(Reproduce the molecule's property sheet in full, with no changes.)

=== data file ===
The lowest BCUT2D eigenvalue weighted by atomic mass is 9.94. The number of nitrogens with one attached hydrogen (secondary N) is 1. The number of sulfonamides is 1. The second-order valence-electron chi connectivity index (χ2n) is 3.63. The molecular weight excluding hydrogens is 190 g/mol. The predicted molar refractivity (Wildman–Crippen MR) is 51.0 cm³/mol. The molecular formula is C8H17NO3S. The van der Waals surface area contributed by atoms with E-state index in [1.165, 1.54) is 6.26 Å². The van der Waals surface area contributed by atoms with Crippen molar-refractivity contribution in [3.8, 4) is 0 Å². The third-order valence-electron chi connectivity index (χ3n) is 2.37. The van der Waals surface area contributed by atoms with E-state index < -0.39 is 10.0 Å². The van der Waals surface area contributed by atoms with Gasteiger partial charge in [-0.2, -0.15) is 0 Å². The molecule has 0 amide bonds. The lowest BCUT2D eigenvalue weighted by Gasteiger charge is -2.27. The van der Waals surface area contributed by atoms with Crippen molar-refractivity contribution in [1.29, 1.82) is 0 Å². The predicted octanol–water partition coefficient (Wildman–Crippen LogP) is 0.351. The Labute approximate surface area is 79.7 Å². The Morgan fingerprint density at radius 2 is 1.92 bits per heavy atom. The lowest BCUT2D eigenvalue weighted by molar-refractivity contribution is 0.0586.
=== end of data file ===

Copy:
The lowest BCUT2D eigenvalue weighted by atomic mass is 9.94. The number of nitrogens with one attached hydrogen (secondary N) is 1. The number of sulfonamides is 1. The second-order valence-electron chi connectivity index (χ2n) is 3.63. The molecular weight excluding hydrogens is 190 g/mol. The predicted molar refractivity (Wildman–Crippen MR) is 51.0 cm³/mol. The molecular formula is C8H17NO3S. The van der Waals surface area contributed by atoms with E-state index in [1.165, 1.54) is 6.26 Å². The van der Waals surface area contributed by atoms with Crippen molar-refractivity contribution in [3.8, 4) is 0 Å². The third-order valence-electron chi connectivity index (χ3n) is 2.37. The van der Waals surface area contributed by atoms with E-state index < -0.39 is 10.0 Å². The van der Waals surface area contributed by atoms with Gasteiger partial charge in [-0.2, -0.15) is 0 Å². The molecule has 0 amide bonds. The lowest BCUT2D eigenvalue weighted by Gasteiger charge is -2.27. The van der Waals surface area contributed by atoms with Crippen molar-refractivity contribution in [1.29, 1.82) is 0 Å². The predicted octanol–water partition coefficient (Wildman–Crippen LogP) is 0.351. The Labute approximate surface area is 79.7 Å². The Morgan fingerprint density at radius 2 is 1.92 bits per heavy atom. The lowest BCUT2D eigenvalue weighted by molar-refractivity contribution is 0.0586.